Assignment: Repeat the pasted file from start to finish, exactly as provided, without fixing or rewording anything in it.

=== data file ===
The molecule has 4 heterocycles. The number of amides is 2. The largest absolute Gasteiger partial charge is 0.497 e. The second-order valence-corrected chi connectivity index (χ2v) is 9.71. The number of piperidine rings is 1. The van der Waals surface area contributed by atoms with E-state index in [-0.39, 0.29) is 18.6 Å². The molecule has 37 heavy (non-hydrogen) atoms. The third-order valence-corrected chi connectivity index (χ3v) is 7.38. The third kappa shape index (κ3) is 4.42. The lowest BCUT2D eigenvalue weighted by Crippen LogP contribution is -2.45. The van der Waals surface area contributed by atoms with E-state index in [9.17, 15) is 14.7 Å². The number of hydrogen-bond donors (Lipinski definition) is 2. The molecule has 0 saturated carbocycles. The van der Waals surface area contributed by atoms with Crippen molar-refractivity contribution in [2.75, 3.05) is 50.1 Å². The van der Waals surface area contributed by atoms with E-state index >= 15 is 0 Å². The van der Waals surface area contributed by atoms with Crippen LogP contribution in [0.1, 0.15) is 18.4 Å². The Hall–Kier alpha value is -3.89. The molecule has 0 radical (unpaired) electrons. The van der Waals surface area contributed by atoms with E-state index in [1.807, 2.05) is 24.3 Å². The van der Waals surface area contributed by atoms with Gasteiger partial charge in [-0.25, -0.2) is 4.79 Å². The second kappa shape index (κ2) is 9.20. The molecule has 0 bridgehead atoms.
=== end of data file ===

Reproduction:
The molecule has 4 heterocycles. The number of amides is 2. The largest absolute Gasteiger partial charge is 0.497 e. The second-order valence-corrected chi connectivity index (χ2v) is 9.71. The number of piperidine rings is 1. The van der Waals surface area contributed by atoms with E-state index in [-0.39, 0.29) is 18.6 Å². The molecule has 37 heavy (non-hydrogen) atoms. The third-order valence-corrected chi connectivity index (χ3v) is 7.38. The third kappa shape index (κ3) is 4.42. The lowest BCUT2D eigenvalue weighted by Crippen LogP contribution is -2.45. The van der Waals surface area contributed by atoms with E-state index in [9.17, 15) is 14.7 Å². The number of hydrogen-bond donors (Lipinski definition) is 2. The molecule has 0 saturated carbocycles. The van der Waals surface area contributed by atoms with Crippen molar-refractivity contribution in [2.75, 3.05) is 50.1 Å². The van der Waals surface area contributed by atoms with E-state index >= 15 is 0 Å². The van der Waals surface area contributed by atoms with Crippen LogP contribution in [0.1, 0.15) is 18.4 Å². The Hall–Kier alpha value is -3.89. The molecule has 0 radical (unpaired) electrons. The van der Waals surface area contributed by atoms with E-state index in [1.807, 2.05) is 24.3 Å². The van der Waals surface area contributed by atoms with Gasteiger partial charge in [-0.25, -0.2) is 4.79 Å². The second kappa shape index (κ2) is 9.20. The molecule has 0 bridgehead atoms.